Friday, May 6, 2011
Flashback Friday: The Hopping 1870s
I have a dozen plus years of fabulous Mother’s Day memories, thanks to my Aunt Karen. Every year, she hosted a birthday party for my cousin Colin to coincide with Mother’s Day festivities. It was one of the few times during the year that the entire O’Rourke clan got togethe. Amazingly, the fire department only had to make an appearance once in all those years. Uncle Kelly learned the hard way that frying a turkey is in fact a dangerous endeavor.
Mother’s Day reminds me of another lovely Mother-Daughter memory that has nothing to do with turkeys but a plague of grasshoppers. Karen, my cousin Casey, Mary, my mom and I drove to Walnut Grove, Minnesota one summer to get our Little House on the Prairie on.
Laura Ingalls Wilder was one of Minnesota’s great citizens. I was obsessed. I wanted to be her. I wanted to teach in a one room school house. I likened my elementary school arch nemesis as Nellie Olson. I wanted to marry my own Almanzo and survive blizzards and draught and life on the great plains before the advent of the deep frier.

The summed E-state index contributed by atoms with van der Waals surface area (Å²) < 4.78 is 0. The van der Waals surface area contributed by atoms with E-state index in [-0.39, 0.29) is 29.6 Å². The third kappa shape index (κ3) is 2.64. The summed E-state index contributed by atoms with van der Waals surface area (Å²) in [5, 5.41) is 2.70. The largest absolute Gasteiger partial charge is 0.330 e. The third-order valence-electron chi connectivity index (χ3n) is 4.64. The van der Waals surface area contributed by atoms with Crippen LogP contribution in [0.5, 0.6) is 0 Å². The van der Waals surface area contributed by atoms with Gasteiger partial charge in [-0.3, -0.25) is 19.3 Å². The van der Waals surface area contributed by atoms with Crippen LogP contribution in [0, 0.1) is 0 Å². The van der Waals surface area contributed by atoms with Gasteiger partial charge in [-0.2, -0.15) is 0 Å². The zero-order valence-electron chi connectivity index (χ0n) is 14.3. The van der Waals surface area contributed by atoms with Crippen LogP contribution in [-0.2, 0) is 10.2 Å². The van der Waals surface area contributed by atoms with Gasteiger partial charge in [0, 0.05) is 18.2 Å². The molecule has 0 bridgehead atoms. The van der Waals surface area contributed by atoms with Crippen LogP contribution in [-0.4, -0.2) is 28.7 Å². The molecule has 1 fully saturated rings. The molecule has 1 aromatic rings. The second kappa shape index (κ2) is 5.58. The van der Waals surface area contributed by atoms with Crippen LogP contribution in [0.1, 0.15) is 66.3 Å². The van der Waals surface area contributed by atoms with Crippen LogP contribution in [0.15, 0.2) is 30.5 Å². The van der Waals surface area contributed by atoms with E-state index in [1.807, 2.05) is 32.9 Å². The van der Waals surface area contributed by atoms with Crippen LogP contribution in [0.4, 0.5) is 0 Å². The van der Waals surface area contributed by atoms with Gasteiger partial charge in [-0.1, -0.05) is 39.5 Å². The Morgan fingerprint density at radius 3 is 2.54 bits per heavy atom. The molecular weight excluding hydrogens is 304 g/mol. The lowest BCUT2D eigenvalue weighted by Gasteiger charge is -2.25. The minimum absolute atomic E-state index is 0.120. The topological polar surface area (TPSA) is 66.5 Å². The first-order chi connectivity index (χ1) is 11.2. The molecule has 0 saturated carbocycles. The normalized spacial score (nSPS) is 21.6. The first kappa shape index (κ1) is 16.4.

During the pageant, we were mesmerized by the real fire that spread through the Walnut Grove stage. But the re-enactment of the grasshoppers’ descent really shocked the audience. Those in the front rows were pummeled by the flying insects. The little blades of grass that flew over the Ingalls’ dugout surprised everyone and we were momentarily fooled into believing Walnut Grove was home not only to one of America’s greatest authors, but also the most well-trained colony of grasshoppers!